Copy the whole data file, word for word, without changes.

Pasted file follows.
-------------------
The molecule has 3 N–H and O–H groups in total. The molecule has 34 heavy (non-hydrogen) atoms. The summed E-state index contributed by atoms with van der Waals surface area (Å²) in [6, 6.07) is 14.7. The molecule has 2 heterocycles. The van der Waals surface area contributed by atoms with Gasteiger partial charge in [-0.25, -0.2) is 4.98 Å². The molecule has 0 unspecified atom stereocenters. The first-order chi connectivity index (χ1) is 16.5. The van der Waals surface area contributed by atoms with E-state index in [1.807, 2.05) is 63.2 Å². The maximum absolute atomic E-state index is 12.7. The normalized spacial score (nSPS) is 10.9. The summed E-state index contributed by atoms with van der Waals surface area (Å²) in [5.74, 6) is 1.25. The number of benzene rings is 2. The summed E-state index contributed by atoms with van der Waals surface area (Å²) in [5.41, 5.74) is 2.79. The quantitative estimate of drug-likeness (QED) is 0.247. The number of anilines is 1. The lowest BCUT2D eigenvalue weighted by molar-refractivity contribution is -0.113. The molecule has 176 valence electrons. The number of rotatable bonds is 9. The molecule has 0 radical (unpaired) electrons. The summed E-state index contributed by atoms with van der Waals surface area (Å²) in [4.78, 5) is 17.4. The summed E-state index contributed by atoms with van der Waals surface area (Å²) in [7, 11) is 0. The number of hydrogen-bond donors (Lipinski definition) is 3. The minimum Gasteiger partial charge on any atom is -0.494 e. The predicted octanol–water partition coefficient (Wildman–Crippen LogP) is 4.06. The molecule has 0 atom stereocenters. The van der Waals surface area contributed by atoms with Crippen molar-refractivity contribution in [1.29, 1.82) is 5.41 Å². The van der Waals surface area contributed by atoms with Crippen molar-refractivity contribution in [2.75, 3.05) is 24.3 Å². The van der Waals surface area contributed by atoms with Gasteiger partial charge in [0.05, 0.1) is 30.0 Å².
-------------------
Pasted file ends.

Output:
The molecule has 3 N–H and O–H groups in total. The molecule has 34 heavy (non-hydrogen) atoms. The summed E-state index contributed by atoms with van der Waals surface area (Å²) in [6, 6.07) is 14.7. The molecule has 2 heterocycles. The van der Waals surface area contributed by atoms with Gasteiger partial charge in [-0.25, -0.2) is 4.98 Å². The molecule has 0 unspecified atom stereocenters. The first-order chi connectivity index (χ1) is 16.5. The van der Waals surface area contributed by atoms with E-state index in [1.807, 2.05) is 63.2 Å². The maximum absolute atomic E-state index is 12.7. The normalized spacial score (nSPS) is 10.9. The summed E-state index contributed by atoms with van der Waals surface area (Å²) in [5.74, 6) is 1.25. The number of benzene rings is 2. The summed E-state index contributed by atoms with van der Waals surface area (Å²) in [5.41, 5.74) is 2.79. The quantitative estimate of drug-likeness (QED) is 0.247. The number of anilines is 1. The lowest BCUT2D eigenvalue weighted by molar-refractivity contribution is -0.113. The molecule has 176 valence electrons. The number of rotatable bonds is 9. The molecule has 0 radical (unpaired) electrons. The summed E-state index contributed by atoms with van der Waals surface area (Å²) in [4.78, 5) is 17.4. The summed E-state index contributed by atoms with van der Waals surface area (Å²) in [7, 11) is 0. The number of hydrogen-bond donors (Lipinski definition) is 3. The minimum Gasteiger partial charge on any atom is -0.494 e. The predicted octanol–water partition coefficient (Wildman–Crippen LogP) is 4.06. The molecule has 0 atom stereocenters. The van der Waals surface area contributed by atoms with Crippen molar-refractivity contribution in [1.29, 1.82) is 5.41 Å². The van der Waals surface area contributed by atoms with Crippen molar-refractivity contribution in [2.75, 3.05) is 24.3 Å². The van der Waals surface area contributed by atoms with Gasteiger partial charge in [0.05, 0.1) is 30.0 Å².